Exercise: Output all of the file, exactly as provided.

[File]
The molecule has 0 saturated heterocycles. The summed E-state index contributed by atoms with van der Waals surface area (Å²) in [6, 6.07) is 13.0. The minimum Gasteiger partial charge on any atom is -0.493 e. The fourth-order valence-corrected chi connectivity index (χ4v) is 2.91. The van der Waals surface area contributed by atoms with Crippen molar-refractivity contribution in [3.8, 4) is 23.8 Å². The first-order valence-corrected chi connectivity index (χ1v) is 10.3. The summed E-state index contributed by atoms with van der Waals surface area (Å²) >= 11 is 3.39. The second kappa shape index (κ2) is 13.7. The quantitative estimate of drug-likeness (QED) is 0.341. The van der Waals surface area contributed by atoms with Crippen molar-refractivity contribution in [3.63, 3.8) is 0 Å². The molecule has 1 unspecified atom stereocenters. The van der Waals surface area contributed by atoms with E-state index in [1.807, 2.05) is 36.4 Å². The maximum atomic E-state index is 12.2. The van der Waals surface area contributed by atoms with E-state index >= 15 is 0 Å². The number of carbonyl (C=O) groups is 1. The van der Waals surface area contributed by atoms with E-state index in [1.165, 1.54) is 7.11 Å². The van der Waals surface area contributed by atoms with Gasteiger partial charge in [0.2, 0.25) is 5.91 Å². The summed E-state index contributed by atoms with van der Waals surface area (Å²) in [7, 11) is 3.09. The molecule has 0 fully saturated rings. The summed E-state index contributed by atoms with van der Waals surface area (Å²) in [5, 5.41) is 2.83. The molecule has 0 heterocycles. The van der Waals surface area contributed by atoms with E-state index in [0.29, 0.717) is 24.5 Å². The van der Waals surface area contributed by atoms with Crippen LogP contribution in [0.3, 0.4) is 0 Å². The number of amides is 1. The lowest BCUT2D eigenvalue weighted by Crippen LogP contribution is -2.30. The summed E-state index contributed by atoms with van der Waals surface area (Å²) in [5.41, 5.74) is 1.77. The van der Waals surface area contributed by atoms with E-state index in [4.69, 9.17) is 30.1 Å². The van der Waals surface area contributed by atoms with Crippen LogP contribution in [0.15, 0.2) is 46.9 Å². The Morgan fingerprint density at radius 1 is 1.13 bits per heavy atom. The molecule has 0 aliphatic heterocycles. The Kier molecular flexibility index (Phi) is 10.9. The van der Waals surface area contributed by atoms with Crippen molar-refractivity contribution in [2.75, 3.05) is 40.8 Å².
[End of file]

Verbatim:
The molecule has 0 saturated heterocycles. The summed E-state index contributed by atoms with van der Waals surface area (Å²) in [6, 6.07) is 13.0. The minimum Gasteiger partial charge on any atom is -0.493 e. The fourth-order valence-corrected chi connectivity index (χ4v) is 2.91. The van der Waals surface area contributed by atoms with Crippen molar-refractivity contribution in [3.8, 4) is 23.8 Å². The first-order valence-corrected chi connectivity index (χ1v) is 10.3. The summed E-state index contributed by atoms with van der Waals surface area (Å²) >= 11 is 3.39. The second kappa shape index (κ2) is 13.7. The quantitative estimate of drug-likeness (QED) is 0.341. The van der Waals surface area contributed by atoms with Crippen molar-refractivity contribution in [3.63, 3.8) is 0 Å². The molecule has 1 unspecified atom stereocenters. The van der Waals surface area contributed by atoms with E-state index in [1.807, 2.05) is 36.4 Å². The maximum atomic E-state index is 12.2. The van der Waals surface area contributed by atoms with E-state index >= 15 is 0 Å². The number of carbonyl (C=O) groups is 1. The van der Waals surface area contributed by atoms with E-state index in [1.165, 1.54) is 7.11 Å². The van der Waals surface area contributed by atoms with Gasteiger partial charge in [0.2, 0.25) is 5.91 Å². The summed E-state index contributed by atoms with van der Waals surface area (Å²) in [7, 11) is 3.09. The molecule has 0 fully saturated rings. The summed E-state index contributed by atoms with van der Waals surface area (Å²) in [5, 5.41) is 2.83. The molecule has 0 heterocycles. The van der Waals surface area contributed by atoms with E-state index in [0.29, 0.717) is 24.5 Å². The van der Waals surface area contributed by atoms with Crippen LogP contribution in [0.3, 0.4) is 0 Å². The number of amides is 1. The lowest BCUT2D eigenvalue weighted by Crippen LogP contribution is -2.30. The summed E-state index contributed by atoms with van der Waals surface area (Å²) in [5.41, 5.74) is 1.77. The van der Waals surface area contributed by atoms with E-state index in [4.69, 9.17) is 30.1 Å². The van der Waals surface area contributed by atoms with Crippen LogP contribution in [0.15, 0.2) is 46.9 Å². The Morgan fingerprint density at radius 1 is 1.13 bits per heavy atom. The molecule has 0 aliphatic heterocycles. The Kier molecular flexibility index (Phi) is 10.9. The van der Waals surface area contributed by atoms with Crippen molar-refractivity contribution in [2.75, 3.05) is 40.8 Å².